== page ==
2019 Western Isles Motorhome Trip

April 27, 2019

A month of so back we had a rescue dog join our family - Ludo, a lively 5-year old Labrador/Golden retriever cross. We'd done an initial trial weekend away with him the motorhome and he liked it, so with a week off in April we gave some thought to where we'd go with him for his first proper motorhome trip.

 

A decade or so back we'd toured the Outer Hebrides and, remembering all the lovely quiet beaches, decided that'd be a good place to take him. Last time we used the longer crossings from Oban to Barra, then returning from Stornaway to Ullapool however as we weren't sure how Ludo would cope on ferries we decided to use shorter routes so instead planned the trip around the crossings from Uig on Skye. Caledonian MacBrayne have a reputation for being dog friendly and the ferries we were going to use had inside seating areas where you could take the dogs, so with the main crossings only being around 2 hours in length we expected that to be ok.

 

As is often the case for us on these trips the only thing we had booked initially was the ferry, and would decide as we went where we'd overnight. Given it was quite early in the season we weren't expecting the islands to be too busy so weren't anticipating any issues - even though the first weekend of our trip was also the Easter holiday weekend.

 

As we're not always the best at getting up and away in the morning we packed the motorhome so we could leave on the Thursday evening (Friday being the first day of the holiday period) and would then drive partway. We'd initially been thinking about over-nighting at the The House of Bruar but decided to push on a bit further and ended up using the car-park at the Laggan Wolftrax mountain biking area. According to the app we use (Park4Night) it's permitted to overnight there if you purchase a parking ticket. There was one other motorhome in the car-park with us, who appeared to be mountain bikers planning to get an early start.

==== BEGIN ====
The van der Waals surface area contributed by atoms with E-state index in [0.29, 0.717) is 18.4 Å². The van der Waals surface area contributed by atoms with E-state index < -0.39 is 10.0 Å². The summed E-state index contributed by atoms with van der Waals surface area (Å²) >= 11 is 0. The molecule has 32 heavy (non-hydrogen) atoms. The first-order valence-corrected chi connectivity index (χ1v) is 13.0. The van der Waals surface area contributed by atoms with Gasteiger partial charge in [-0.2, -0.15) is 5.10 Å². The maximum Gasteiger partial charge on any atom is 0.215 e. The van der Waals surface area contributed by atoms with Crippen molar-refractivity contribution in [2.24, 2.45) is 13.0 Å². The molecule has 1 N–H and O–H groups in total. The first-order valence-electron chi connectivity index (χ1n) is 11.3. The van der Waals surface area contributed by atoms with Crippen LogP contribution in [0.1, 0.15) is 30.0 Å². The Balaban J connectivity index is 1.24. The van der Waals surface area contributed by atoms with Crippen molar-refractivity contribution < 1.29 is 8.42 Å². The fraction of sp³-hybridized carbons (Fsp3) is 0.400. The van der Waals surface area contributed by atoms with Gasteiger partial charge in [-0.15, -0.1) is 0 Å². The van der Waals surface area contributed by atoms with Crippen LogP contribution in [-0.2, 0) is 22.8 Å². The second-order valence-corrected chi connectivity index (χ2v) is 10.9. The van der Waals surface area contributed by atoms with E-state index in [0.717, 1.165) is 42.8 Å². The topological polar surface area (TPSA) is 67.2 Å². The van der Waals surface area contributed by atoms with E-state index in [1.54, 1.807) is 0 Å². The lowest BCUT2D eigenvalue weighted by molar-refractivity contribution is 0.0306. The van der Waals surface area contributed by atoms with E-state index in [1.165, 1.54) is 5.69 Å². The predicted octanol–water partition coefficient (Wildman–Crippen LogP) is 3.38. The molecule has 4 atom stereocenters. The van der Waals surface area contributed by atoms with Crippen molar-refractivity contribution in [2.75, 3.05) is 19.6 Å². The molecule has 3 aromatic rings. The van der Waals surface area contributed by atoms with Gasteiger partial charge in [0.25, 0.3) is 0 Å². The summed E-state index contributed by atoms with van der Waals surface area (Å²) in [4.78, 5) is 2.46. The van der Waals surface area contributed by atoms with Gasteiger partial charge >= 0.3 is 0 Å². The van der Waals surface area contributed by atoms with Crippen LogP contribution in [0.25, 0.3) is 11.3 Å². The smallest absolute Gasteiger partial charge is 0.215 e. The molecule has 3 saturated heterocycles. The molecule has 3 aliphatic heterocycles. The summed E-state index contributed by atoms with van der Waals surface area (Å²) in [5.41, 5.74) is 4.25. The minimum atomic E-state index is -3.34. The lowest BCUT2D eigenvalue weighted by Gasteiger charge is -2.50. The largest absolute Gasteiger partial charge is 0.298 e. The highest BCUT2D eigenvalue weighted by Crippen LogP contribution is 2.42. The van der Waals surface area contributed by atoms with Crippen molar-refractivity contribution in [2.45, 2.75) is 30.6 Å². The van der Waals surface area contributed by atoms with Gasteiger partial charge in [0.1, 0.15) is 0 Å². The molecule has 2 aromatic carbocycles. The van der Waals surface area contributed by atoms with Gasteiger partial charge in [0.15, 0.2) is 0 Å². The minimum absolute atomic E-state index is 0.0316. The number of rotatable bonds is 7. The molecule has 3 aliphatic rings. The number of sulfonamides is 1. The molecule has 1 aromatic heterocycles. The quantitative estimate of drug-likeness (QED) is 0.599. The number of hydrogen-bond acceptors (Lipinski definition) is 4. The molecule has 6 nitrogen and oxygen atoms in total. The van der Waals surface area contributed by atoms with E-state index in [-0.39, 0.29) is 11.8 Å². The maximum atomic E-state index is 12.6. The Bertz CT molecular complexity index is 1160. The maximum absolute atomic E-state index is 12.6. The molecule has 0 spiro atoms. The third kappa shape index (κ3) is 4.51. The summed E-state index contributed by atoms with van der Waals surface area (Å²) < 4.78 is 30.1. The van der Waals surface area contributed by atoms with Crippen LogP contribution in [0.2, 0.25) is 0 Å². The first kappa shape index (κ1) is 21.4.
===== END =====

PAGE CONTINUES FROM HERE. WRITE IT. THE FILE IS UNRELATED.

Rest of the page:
We made an early start in the morning ourselves, enjoying a quiet drive along the lovely A86 towards Fort William, before taking the A82 and then the A87 towards Skye. On the way we stopped to have a look at Eilean Donan Castle.

 

We then headed up further along towards Skye, stopping at a viewpoint where we could see the bridge:

We then headed up to Portree, which is the biggest town on Skye, to have a walk around - visiting some of the shops as well as a little market that was on in one of the church halls.

As we were going to be in Uig very early for our ferry we phoned Cal Mac to see if there was an earlier boat but it turned out the 18:30 one we were booked on was the next one anyway. Instead we took a drive round the northern peninsula on Skye, stopping to visit Flora MacDonald's grave which is right beside the interesting Skye Museum of Island Life. We'd visited that before so didn't go in this time, instead taking Ludo for a walk and paying our respects at Flora's grave.